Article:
With the help of God, I killed him surely, and may the holy immaculate mother intercede for his soul.

The prurient could cover their reddened ears in shame when Christy transgressed against sexual morality with the shocking insult to Irish womanhood:

What would I care if you brought me a drift of chosen females, standing in their                shifts itself maybe …

It was the reference to ‘shifts’ that seems to have done it. A ‘shift’ by the way is female undergarment, just in case you have yet to reach the age of sixty. The performance on Monday 28 January was rendered almost inaudible by members of the audience shouting ‘kill the author’, an exceptionally muscular form of theatre review. The following night Yeats called the Dublin Metropolitan Police to keep the peace, while a young Sean O’Casey stood outside the theatre being pushed around by what he described as ‘Gaelic Leaguers foaming at the mouth’.

In the Gaelic League newspaper, An Claidheamh Soluis, which he edited at the time, Patrick Pearse called for a boycott of the play, observing of Synge that, ‘It is not against a nation that he blasphemes so much as against the moral order of the universe.’ In fairness to Pearse, he had changed his tune on Synge, as on much else, by 1913. Neither did the rioters cause the play to be taken off. The run continued, and the disturbances ended.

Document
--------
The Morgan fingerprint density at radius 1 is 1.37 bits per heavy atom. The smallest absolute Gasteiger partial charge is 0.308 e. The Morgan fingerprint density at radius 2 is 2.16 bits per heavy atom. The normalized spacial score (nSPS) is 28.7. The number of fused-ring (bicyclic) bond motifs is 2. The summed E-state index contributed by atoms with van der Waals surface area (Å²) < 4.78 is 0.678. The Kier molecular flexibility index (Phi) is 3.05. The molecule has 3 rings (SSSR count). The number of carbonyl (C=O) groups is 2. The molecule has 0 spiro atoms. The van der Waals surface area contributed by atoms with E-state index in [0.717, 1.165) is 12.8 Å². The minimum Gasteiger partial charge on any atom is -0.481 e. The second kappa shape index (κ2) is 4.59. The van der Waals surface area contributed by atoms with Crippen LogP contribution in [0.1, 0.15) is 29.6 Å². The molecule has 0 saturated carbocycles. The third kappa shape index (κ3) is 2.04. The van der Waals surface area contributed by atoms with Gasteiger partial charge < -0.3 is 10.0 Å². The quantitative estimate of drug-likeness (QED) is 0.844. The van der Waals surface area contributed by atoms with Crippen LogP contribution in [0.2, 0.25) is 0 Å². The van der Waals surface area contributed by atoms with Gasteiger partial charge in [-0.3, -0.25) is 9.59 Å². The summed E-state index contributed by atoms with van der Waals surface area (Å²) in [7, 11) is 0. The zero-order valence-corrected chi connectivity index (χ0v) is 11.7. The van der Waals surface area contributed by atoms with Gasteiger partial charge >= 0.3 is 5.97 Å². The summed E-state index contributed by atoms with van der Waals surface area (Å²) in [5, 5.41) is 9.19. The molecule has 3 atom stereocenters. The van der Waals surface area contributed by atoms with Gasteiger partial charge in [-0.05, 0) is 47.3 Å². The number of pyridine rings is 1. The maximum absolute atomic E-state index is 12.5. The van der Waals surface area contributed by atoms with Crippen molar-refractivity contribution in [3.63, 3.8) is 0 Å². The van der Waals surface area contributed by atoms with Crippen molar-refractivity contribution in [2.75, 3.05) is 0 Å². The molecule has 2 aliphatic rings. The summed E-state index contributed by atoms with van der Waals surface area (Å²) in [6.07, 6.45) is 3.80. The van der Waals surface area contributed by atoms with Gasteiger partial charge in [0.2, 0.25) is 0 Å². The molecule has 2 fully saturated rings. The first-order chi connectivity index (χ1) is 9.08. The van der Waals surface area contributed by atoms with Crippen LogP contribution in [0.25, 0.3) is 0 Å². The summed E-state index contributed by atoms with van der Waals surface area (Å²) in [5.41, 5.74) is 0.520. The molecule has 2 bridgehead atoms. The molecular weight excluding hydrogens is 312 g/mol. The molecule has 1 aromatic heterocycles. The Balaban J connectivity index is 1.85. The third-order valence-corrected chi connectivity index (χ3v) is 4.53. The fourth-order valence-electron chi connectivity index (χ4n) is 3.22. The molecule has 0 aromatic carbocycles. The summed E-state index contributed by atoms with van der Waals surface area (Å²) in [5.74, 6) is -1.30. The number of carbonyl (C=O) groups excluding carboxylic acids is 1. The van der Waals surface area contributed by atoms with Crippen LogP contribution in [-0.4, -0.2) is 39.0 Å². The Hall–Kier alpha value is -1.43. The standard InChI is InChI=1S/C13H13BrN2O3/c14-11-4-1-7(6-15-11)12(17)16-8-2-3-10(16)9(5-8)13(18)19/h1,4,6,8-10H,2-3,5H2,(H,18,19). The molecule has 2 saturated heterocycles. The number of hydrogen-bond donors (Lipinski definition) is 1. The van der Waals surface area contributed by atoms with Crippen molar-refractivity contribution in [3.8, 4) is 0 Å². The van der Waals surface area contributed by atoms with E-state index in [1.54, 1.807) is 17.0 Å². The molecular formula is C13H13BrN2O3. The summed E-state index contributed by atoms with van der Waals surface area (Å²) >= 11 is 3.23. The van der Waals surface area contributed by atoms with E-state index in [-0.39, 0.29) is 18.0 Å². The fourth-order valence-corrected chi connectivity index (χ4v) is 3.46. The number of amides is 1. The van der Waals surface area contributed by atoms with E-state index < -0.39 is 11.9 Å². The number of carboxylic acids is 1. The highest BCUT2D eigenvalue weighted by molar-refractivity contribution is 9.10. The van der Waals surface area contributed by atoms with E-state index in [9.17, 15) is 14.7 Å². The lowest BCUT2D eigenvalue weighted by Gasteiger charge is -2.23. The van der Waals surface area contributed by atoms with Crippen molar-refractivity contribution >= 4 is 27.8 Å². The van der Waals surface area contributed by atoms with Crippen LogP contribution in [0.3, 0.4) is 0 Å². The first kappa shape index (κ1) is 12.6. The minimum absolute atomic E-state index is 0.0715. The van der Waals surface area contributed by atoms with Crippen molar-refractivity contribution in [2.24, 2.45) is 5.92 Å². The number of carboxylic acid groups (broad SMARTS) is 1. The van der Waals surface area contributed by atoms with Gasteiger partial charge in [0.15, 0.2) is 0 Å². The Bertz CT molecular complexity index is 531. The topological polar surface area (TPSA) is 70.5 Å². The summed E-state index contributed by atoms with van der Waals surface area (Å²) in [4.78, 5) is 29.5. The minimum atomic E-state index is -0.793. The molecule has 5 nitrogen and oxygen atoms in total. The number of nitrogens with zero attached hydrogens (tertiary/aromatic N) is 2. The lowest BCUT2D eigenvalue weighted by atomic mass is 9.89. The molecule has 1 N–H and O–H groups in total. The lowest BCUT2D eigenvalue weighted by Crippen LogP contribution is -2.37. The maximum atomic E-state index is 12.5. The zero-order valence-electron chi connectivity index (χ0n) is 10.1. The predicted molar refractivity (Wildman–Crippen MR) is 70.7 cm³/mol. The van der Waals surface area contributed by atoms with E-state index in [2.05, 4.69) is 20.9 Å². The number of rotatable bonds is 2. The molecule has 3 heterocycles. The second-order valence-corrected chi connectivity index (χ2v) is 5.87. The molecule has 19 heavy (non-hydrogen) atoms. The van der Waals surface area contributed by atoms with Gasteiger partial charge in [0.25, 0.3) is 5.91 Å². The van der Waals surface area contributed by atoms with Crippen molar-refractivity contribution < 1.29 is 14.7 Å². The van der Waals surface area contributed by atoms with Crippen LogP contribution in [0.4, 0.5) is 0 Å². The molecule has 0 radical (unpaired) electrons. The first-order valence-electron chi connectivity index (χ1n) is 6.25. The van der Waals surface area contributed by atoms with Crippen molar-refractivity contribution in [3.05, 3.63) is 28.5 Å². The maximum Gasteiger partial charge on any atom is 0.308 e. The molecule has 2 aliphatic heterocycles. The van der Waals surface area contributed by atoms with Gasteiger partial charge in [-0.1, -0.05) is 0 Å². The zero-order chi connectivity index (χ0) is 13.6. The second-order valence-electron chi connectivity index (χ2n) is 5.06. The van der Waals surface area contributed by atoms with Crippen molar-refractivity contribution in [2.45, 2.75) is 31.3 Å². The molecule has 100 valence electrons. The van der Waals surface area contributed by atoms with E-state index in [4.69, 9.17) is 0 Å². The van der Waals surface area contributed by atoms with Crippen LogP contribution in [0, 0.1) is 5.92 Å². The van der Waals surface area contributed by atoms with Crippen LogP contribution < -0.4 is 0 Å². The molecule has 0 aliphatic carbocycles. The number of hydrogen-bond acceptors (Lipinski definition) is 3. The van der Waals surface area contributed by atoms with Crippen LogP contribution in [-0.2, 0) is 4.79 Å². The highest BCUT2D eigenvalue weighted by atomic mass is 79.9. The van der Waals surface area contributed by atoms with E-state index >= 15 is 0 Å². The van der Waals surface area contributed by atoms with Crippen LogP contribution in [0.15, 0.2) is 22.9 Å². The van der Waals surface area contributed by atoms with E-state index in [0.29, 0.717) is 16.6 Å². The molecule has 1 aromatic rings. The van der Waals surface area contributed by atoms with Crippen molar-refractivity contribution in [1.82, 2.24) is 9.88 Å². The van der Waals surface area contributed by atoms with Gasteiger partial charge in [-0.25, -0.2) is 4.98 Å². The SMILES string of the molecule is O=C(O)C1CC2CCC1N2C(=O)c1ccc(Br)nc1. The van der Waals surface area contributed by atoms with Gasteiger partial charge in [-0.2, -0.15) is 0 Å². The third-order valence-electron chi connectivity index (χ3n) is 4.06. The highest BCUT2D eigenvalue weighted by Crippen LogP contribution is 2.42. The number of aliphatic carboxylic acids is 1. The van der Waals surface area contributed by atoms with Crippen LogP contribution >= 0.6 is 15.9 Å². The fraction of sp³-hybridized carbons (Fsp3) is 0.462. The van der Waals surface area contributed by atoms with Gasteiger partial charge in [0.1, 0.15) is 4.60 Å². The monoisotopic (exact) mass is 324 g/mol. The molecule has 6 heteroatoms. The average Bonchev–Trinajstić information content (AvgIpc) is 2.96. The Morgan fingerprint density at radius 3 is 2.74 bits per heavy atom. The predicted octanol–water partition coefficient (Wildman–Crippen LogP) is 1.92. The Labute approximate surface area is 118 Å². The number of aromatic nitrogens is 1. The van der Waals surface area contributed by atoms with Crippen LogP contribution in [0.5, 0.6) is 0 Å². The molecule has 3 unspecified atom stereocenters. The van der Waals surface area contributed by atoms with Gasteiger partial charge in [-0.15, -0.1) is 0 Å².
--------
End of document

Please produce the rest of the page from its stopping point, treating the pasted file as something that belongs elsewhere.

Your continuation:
Later, when the Playboy finally premiered in the west of Ireland, where it was set, many theatre-goers were said to have been bored by the production, their attitude being, ‘You can see the like of that any night you like in the pub’.

When it travelled to the USA in 1911 they were ready for it there too. The performers were booed and hissed throughout the New York opening, and were arrested in Philadelphia and charged with putting on an immoral performance. The charges were later dropped.

By the way, Yeats didn’t come onstage in 1907 and tell the restive audience, ‘You have disgraced yourselves again’. That didn’t happen until the sequel almost twenty years later in 1926 at the Plough and the Stars riots. The artistic riposte on this occasion was for the theatre to launch, at the last count, fifty-six separate stagings or productions of O’Casey’s classic. The Playboy can’t be too far short of that

John Millington Synge’s Playboy of the Western World opened at the Abbey Theatre one hundred and eleven years ago, on this day.






On This Day 19.1.1760 Irish giants



They tended not to live for very long, and, although people, quite literally, looked up to them, they were hardly treated with great respect, either in their lifetimes, or after their deaths.

Of the three most famous eighteenth century Irish giants, Charles Byrne and Cornelius McGrath died before they were twenty-four, while Patrick Cotter lived to the grand old age of forty-six.